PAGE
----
The Ripple Effect: TCKs and those they leave behind

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Morning Zen Guest Blogger ~ Nina Sichel

Millions of children in the Northern Hemisphere will be heading back to school soon, and those in the Southern Hemisphere to summer vacation. And many of those, regardless of location, will be moving on, into a new school environment.

Much has been written about those TCKs who will need some support in their transition to a new environment. I have written about this myself in other blogs on this site. But what about those who are left behind?  All those others in international or other  schools with high turnover -- the students, the teachers, the other parents who have formed attachments to the mobile child and his/her family -- what is the effect of TCK mobility on those they leave behind?

I was one of those, the child of expat parents who raised us in Caracas, Venezuela, and sent us to international schools. There was a little core of resident expats like us, from all sorts of nationalities, and lots of TCKs who came and went as their parents relocated for their international corporate or diplomatic or other jobs. It was fun to get to know the new kids, and see how they sorted themselves out among the various cliques that are part of any school environment; how they proved themselves in the classroom, or slunk into their seats seeking invisibility; what their interests were and whether or not they’d align with ours. Sometimes it was easy to get to know them. Sometimes, even though their nationalities might match ours, it seemed as though we had little in common other than speaking English -- and some were more fluent more than others. 

Many characteristics of the mobile TCK overlap with the expat child’s, but the way mobility is experienced may be different. The TCK is ripped from circles of relationship with every move and needs to reestablish community and identity at his next post, go through the ups and downs of relocation, the excitement of the new and the sadness of losing the old. But the stationary person’s relationship with him is also ripped away with his friend’s move; his circle is also broken. He, too, loses the possibility of a long-term friendship, watching each other grow and develop over time. He, too, has losses to mourn, adjustments to make, a transition to navigate. His friends aren’t just moving to another place.  They’re moving out of his life.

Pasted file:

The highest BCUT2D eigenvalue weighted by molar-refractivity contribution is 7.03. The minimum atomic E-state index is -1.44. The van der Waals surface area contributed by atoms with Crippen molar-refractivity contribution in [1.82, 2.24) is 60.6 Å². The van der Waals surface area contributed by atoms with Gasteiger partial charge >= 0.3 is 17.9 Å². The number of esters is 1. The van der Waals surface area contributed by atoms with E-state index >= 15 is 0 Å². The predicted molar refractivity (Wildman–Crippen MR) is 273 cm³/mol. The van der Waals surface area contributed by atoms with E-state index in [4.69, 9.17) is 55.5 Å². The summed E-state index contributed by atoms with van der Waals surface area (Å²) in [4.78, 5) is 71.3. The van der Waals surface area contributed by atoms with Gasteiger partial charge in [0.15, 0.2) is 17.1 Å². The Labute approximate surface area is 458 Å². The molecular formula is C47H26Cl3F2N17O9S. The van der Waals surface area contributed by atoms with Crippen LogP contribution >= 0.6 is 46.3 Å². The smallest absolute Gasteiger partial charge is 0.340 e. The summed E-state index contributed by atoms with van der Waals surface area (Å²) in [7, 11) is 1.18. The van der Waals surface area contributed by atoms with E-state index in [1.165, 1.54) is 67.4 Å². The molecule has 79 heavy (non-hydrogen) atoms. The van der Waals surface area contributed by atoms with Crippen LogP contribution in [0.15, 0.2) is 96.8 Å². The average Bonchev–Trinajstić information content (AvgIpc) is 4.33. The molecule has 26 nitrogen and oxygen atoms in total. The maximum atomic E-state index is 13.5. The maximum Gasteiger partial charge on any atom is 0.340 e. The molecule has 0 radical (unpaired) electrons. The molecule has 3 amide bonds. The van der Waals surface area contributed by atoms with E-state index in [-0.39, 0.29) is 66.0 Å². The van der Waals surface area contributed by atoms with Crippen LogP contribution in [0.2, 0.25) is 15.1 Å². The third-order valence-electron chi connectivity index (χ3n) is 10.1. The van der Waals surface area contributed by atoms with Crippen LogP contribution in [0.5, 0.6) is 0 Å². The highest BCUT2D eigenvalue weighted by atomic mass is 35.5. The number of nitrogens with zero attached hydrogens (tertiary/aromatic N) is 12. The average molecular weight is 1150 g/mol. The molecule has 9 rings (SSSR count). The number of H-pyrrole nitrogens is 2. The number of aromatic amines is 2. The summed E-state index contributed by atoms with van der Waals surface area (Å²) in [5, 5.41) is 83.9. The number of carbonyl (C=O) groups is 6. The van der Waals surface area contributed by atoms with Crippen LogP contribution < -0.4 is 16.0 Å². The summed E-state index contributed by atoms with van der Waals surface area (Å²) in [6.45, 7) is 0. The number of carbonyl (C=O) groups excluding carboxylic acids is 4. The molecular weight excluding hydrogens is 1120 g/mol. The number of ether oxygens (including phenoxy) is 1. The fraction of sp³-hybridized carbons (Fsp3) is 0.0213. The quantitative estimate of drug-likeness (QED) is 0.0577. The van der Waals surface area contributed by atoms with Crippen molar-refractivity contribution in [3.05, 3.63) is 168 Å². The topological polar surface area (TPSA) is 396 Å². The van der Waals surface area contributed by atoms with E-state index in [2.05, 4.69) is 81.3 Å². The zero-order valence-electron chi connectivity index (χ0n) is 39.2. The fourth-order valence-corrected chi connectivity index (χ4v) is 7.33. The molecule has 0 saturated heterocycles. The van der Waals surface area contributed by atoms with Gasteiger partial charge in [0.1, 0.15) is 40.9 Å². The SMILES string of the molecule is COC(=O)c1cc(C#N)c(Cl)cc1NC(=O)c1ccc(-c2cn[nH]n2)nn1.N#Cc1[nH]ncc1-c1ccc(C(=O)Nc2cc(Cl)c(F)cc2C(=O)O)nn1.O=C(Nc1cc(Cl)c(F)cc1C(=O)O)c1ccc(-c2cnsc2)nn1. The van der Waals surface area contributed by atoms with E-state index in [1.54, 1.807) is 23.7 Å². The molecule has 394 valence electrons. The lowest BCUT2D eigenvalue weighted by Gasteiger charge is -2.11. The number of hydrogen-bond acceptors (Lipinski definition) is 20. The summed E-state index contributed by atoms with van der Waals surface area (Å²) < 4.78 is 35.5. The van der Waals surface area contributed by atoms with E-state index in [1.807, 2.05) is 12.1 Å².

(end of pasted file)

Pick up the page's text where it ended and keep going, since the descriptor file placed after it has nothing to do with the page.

And sometimes it isn’t just his friends. Many of the teachers and support staff in international schools are also globally mobile, following their own careers or their spouses’ from place to place. So these attachments, and their severing, also become part of the expat child’s history. 

In the time and place where I grew up, all this was so normal it wasn’t even spoken about.  Sometimes it was so taken for granted we didn’t even know our friends had left for good -- we thought we were only saying goodbye for the summer. A quick so-long at the end of a school day, see you next year -- and off they went. The hole they left wasn’t felt till the start of the new school year, when you were supposed to be excited and fresh  for learning, not spending your time feeling surprised and sad that your friend wasn’t there any more.

We tried to keep in touch with those who left by mail, which could take weeks to reach its destination. Out-of-country phone calls in those days were too expensive and reserved for family emergencies. Friendships faded over time. Some of us learned to cling more tightly to those who stayed, and some of us learned not to invest too deeply in relationships that might dissolve. Now, kids can keep in touch via email, or Skype, or other instant forms of communication, both audio and visual. This can lead to an extending of these friendships, and keep alive the hope that they might someday reunite. The abruptness of farewell is tempered, eased, by looking forward to reunion.